'Agents Of S.H.I.E.L.D.' offers answers about Coulson but frustrates anyway
When the last episode of "Marvel's Agents Of SHIELD" aired, it seemed like a natural and intriguing place to hit pause for the season, and they promised that they'd be offering answers when the show finally returned.
So… did they?
Starting with the "previously on" clips package, there is an admirable sense of urgency to the episode. It felt like they took the mid-season break into account, using the entire pre-title teaser to re-introduce the team in action. We get May and Ward breaking up a deal to sell "100% premium grade Chitauri metal," and one guy gets away and takes off running. We get to see Fitz/Simmons and their drones head him off in one direction, we see Skye hacking the building's security network, and when the guy finally reaches the roof, there's a full SHIELD team waiting there with Agent Victoria Hand (Saffron Burrows) at the head of it.
Picking up 36 hours after Coulson's abduction, things have definitely changed a bit. Agent Hand has taken over The Bus, which is now packed with agents, and it seems that there are two different agendas in play. Hand is looking for Centipede, and the team is worried about Coulson.
They should be, too, because it looks like things are real bad for Coulson. Even when he manages to overpower a guard and escape, it's just a set-up so that he understands how truly stranded he is. Things aren't any easier for Vanchat, the guy they arrested in the opening teaser, and the interrogation scene with Ward strapped into his chair is certainly a novel spin on a familiar beat.
The Vanchat stuff is just busywork, though. What really matters about this week is what happens between Edison Po (Cullen Douglas), Raina (Ruth Negga), and Coulson. When they show brief glimpses of Coulson's memory of Tahiti, they are so obviously stylized and not real that I can imagine Coulson is particularly shocked to learn that they're not real. Little by little, we see that facade slip over the course of the episode, and we get glimpses of Dr. Streitan (Ron Glass), who we saw in the first episode of the series.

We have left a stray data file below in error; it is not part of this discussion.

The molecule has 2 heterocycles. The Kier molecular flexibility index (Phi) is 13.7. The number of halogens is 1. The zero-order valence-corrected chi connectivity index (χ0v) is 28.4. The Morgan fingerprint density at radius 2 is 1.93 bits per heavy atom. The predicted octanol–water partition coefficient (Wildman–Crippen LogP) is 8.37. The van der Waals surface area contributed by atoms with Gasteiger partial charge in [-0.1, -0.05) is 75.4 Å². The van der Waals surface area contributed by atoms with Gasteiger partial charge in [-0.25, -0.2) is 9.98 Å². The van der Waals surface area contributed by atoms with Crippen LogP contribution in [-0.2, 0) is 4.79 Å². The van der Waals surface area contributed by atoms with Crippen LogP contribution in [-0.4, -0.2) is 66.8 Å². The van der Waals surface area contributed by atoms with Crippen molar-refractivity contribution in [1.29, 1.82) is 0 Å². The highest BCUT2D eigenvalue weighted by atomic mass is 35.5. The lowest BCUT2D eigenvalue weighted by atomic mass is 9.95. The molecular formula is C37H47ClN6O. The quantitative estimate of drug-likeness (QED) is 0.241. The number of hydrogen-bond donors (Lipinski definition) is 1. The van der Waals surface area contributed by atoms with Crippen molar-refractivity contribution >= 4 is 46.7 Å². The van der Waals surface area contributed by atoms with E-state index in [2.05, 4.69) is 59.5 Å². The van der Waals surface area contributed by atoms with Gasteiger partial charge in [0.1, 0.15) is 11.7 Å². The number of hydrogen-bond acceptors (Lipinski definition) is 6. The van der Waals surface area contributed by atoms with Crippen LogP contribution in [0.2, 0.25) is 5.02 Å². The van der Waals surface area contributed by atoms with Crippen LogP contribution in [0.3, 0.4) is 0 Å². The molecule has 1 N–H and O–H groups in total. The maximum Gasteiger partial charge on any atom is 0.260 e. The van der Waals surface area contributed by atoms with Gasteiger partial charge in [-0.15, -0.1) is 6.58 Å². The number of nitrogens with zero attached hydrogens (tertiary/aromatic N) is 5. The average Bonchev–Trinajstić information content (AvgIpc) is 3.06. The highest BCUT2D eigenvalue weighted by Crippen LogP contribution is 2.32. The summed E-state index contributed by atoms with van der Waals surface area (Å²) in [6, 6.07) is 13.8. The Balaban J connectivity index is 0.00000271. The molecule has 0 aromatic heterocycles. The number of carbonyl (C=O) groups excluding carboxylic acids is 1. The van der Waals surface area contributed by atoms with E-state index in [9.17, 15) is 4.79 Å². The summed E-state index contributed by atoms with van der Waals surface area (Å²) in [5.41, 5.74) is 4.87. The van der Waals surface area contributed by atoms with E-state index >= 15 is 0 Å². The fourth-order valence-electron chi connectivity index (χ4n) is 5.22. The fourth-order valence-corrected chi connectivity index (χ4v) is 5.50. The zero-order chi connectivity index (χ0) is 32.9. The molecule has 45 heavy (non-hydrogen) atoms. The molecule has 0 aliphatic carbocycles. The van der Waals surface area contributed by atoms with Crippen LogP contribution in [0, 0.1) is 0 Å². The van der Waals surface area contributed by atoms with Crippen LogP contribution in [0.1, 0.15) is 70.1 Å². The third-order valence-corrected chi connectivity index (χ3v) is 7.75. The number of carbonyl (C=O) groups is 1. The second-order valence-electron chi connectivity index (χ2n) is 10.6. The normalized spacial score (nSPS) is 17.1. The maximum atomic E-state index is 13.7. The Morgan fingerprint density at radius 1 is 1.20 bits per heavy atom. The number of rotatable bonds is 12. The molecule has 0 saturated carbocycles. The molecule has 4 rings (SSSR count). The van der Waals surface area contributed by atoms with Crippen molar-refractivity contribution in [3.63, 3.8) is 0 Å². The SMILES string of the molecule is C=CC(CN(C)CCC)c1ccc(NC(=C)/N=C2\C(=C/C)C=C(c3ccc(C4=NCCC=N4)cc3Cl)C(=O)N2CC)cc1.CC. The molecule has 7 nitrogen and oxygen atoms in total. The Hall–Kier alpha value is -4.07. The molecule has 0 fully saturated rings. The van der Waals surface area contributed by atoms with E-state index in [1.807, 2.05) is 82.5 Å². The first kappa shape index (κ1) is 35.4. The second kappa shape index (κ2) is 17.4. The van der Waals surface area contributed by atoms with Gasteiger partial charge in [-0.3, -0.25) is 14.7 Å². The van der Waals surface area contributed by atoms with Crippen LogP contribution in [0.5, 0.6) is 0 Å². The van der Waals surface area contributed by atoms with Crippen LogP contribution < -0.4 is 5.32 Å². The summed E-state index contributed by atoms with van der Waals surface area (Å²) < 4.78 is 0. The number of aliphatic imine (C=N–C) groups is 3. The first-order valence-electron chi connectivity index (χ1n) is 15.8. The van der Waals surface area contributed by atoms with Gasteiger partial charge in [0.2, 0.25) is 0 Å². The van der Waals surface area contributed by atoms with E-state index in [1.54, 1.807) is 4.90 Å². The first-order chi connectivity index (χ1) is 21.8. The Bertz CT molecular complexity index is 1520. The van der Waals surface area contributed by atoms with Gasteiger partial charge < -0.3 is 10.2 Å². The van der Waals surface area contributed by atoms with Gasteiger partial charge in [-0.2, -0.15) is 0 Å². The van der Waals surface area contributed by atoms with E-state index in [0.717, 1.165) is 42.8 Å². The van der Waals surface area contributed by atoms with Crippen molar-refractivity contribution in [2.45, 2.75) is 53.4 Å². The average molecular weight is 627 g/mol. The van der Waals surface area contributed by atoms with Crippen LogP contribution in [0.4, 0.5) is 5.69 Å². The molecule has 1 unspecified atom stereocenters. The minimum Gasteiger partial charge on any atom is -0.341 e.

I was surprised to see them dispatch Po completely in this episode. He seemed like someone who might hang around for a while as a character. Raina eclipses him and his place in the organization, and the Clairvoyant has obviously decided to keep Raina close. We learn in this one that she's had no real first-hand contact with the Clairvoyant so far. She's been climbing her way through the organization, and this week represents her last big push to get to the top.
The episode made solid use of Skye, and what looks like a cold-blooded dismissal by Agent May at the start of the episode turned out to be a vote of confidence, a nice reversal and an indication that they're not going to keep playing the same dynamics out over and over. More than any episode so far, this one made the team look like a unified whole, all of them able to contribute something to the rescue of Coulson. Fitz/Simmons come up with a bracelet that neutralizes the Centipede device in the supersoldiers, and Ward's the lucky guy who gets to actually try to strap one onto a guy during hand-to-hand combat. When Coulson finally removes Skye's digital training wheels at the end of the episode, it seems to mark this as a genuine turning point, and not just for Coulson.